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Logo of nihpaAbout Author manuscriptsSubmit a manuscriptHHS Public Access; Author Manuscript; Accepted for publication in peer reviewed journal;
 
Transplant Proc. Author manuscript; available in PMC 2010 December 22.
Published in final edited form as:
Transplant Proc. 1988 February; 20(1 Suppl 1): 280–283.
PMCID: PMC3006673
NIHMSID: NIHMS254533

Clonal Characteristics of Posttransplant Lymphoproliferative Disorders

Current models of neoplasia indicate a stepwise series of events as the usual mechanism by which normal cells become neoplastic cells.1 However, cancer clinically presents as a fully malignant lesion capable of causing the death of the host. For this reason, it is presently not possible to trace the entire process that led to this condition.

The occurrence of lymphoproliferative disorders in immunosuppressed transplant recipients holds significant promise that a model of the early stages of neoplasia might exist in humans. These lesions, originally interpreted as non-Hodgkin’s lymphomas, occur in association with Epstein-Barr virus infection in most cases.2 Both polyclonal and monoclonal forms have been described.35

We previously observed that a significant number of posttransplant lymphoproliferative disorders (PTLDs) seen in association with cyclosporine A(CsA)-steroid immunosuppression were capable of regression after a reduction of immunosuppression.4,6

Our continuing studies are designed to explore the limits of this phenomenon and define the host:tumor factors that are operative within this system. The present report describes a retrospective clonal analysis of tumor tissues by using recombinant DNA probes specific for the immunoglobulin heavy-chain region.

MATERIALS AND METHODS

Forty-four patients in the Pittsburgh-Denver transplant series received diagnoses of PTLDs between June 1980 and March 1987. Clonal designation was based originally on the results of immunoperoxidase staining of cytoplasmic immunoglobulins in paraffin-embedded tissues. The avidin-biotin method of Hsu et al7 was combined with pronase digestion. Antibodies of k and λ immunoglobulin light chains were obtained from Dako Corp (Santa Barbara, CA).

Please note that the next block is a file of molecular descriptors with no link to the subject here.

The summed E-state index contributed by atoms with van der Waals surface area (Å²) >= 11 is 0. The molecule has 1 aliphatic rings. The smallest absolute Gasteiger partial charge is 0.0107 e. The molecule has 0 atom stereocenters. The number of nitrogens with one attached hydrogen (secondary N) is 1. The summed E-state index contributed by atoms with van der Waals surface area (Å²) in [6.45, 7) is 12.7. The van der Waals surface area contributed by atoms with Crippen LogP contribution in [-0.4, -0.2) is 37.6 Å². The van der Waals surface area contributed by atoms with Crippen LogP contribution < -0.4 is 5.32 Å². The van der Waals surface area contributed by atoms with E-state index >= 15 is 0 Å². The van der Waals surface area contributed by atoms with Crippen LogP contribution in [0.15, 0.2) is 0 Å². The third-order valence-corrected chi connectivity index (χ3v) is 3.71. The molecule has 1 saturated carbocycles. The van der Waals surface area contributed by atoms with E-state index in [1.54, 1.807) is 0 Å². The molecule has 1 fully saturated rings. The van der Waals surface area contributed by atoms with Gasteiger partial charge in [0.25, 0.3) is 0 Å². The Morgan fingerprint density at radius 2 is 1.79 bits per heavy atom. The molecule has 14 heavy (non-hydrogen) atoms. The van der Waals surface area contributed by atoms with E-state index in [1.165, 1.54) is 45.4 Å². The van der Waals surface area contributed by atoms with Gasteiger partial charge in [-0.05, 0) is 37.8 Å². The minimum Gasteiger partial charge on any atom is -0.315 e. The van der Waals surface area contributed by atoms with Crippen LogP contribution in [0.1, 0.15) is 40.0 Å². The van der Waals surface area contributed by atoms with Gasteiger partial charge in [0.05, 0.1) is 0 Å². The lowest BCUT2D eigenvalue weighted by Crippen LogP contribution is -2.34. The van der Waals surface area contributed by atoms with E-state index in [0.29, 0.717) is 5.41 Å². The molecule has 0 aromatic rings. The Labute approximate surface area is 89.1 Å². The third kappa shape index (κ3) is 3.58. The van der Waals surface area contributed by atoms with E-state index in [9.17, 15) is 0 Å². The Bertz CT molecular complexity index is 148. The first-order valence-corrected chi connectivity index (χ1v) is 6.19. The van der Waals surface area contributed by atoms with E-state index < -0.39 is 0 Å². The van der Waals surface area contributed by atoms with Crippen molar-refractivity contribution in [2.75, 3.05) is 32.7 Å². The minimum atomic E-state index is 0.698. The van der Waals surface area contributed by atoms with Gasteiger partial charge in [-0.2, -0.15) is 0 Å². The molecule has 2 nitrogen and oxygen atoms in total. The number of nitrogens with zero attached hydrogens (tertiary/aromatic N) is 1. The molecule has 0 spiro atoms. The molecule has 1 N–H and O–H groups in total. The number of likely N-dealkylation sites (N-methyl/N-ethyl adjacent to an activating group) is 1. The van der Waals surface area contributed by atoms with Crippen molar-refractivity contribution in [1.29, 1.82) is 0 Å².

Twenty-three patients whose lesions were studied by this technique also had sufficient tissue available for clonal analysis of B cells by using recombinant DNA methodology.

DNA purification and restriction endonuclease and Southern blot analyses were performed in accordance with protocols previously described from our laboratory.8 Frozen tissue specimens were pulverized in dry ice, freeze-dried, and solubilized in standard lysing solution before routine purification.9 High-molecular weight DNA was digested with BamHI, which optimally displayed heavy-chain gene rearrangements. The recombinant DNA probe for the joining region of the immunoglobulin heavy-chain gene (Jh) was kindly supplied by Dr Philip Leder, Harvard University.10

RESULTS

Patient Population

The group of 44 patients was composed of 30 males and 14 females (2.1:1). Ages at transplant ranged from 1 to 62 years, with a mean age of 23 years. There were 24 liver, 12 kidney, 5 heart, and 3 heart/lung recipients in the population who accounted for 2.2%, 1.0%, 1.8%, and 4.6% of the respective organ allograft subpopulations. Two patients initially received non-CsA–containing immunosuppressive regimens. Tumors in these patients occurred at 68 and 162 months posttransplant. In the remainder of the population CsA was part of the original immunosuppressive regimen. Tumors in this subgroup of 42 patients occurred at time intervals ranging from less than 1 month up to 26 months posttransplant. The mean time of tumor onset in this latter group was 6.2 months.